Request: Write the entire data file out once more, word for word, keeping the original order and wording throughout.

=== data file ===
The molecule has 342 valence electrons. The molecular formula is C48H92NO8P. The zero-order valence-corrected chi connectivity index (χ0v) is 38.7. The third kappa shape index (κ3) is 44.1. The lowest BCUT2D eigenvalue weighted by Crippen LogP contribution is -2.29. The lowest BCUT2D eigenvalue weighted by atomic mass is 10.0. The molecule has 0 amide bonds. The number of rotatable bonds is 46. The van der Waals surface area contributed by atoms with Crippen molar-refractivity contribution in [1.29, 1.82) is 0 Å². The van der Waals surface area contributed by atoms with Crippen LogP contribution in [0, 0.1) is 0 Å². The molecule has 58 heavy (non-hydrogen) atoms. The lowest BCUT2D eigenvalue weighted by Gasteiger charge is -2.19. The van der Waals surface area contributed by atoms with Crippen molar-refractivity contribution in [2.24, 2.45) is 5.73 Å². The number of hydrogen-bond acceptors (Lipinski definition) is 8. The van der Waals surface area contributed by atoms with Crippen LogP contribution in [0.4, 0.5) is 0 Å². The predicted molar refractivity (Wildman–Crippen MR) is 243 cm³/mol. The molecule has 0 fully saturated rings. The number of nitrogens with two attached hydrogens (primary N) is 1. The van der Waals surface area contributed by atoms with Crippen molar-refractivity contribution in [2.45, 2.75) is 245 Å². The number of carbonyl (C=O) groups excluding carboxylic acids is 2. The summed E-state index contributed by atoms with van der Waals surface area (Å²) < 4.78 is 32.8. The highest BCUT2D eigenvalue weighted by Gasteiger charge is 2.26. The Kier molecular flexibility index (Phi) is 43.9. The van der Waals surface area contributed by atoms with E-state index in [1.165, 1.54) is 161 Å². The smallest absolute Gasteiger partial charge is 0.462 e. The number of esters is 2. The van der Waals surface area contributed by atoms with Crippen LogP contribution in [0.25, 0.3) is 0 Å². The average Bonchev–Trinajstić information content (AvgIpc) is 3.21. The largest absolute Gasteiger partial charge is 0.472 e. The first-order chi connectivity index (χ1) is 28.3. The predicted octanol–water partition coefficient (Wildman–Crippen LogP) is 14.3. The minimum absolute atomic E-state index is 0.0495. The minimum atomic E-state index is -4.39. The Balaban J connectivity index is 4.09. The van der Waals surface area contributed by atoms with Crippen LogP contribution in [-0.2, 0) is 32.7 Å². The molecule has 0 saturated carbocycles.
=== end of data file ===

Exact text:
The molecule has 342 valence electrons. The molecular formula is C48H92NO8P. The zero-order valence-corrected chi connectivity index (χ0v) is 38.7. The third kappa shape index (κ3) is 44.1. The lowest BCUT2D eigenvalue weighted by Crippen LogP contribution is -2.29. The lowest BCUT2D eigenvalue weighted by atomic mass is 10.0. The molecule has 0 amide bonds. The number of rotatable bonds is 46. The van der Waals surface area contributed by atoms with Crippen molar-refractivity contribution in [1.29, 1.82) is 0 Å². The van der Waals surface area contributed by atoms with Crippen LogP contribution in [0, 0.1) is 0 Å². The molecule has 58 heavy (non-hydrogen) atoms. The lowest BCUT2D eigenvalue weighted by Gasteiger charge is -2.19. The van der Waals surface area contributed by atoms with Crippen molar-refractivity contribution in [2.24, 2.45) is 5.73 Å². The number of hydrogen-bond acceptors (Lipinski definition) is 8. The van der Waals surface area contributed by atoms with Crippen LogP contribution in [0.4, 0.5) is 0 Å². The predicted molar refractivity (Wildman–Crippen MR) is 243 cm³/mol. The molecule has 0 fully saturated rings. The number of nitrogens with two attached hydrogens (primary N) is 1. The van der Waals surface area contributed by atoms with Crippen molar-refractivity contribution in [2.45, 2.75) is 245 Å². The number of carbonyl (C=O) groups excluding carboxylic acids is 2. The summed E-state index contributed by atoms with van der Waals surface area (Å²) < 4.78 is 32.8. The highest BCUT2D eigenvalue weighted by Gasteiger charge is 2.26. The Kier molecular flexibility index (Phi) is 43.9. The van der Waals surface area contributed by atoms with E-state index in [1.165, 1.54) is 161 Å². The smallest absolute Gasteiger partial charge is 0.462 e. The number of esters is 2. The van der Waals surface area contributed by atoms with Crippen LogP contribution in [0.25, 0.3) is 0 Å². The average Bonchev–Trinajstić information content (AvgIpc) is 3.21. The largest absolute Gasteiger partial charge is 0.472 e. The first-order chi connectivity index (χ1) is 28.3. The predicted octanol–water partition coefficient (Wildman–Crippen LogP) is 14.3. The minimum absolute atomic E-state index is 0.0495. The minimum atomic E-state index is -4.39. The Balaban J connectivity index is 4.09. The van der Waals surface area contributed by atoms with Crippen LogP contribution in [-0.2, 0) is 32.7 Å². The molecule has 0 saturated carbocycles.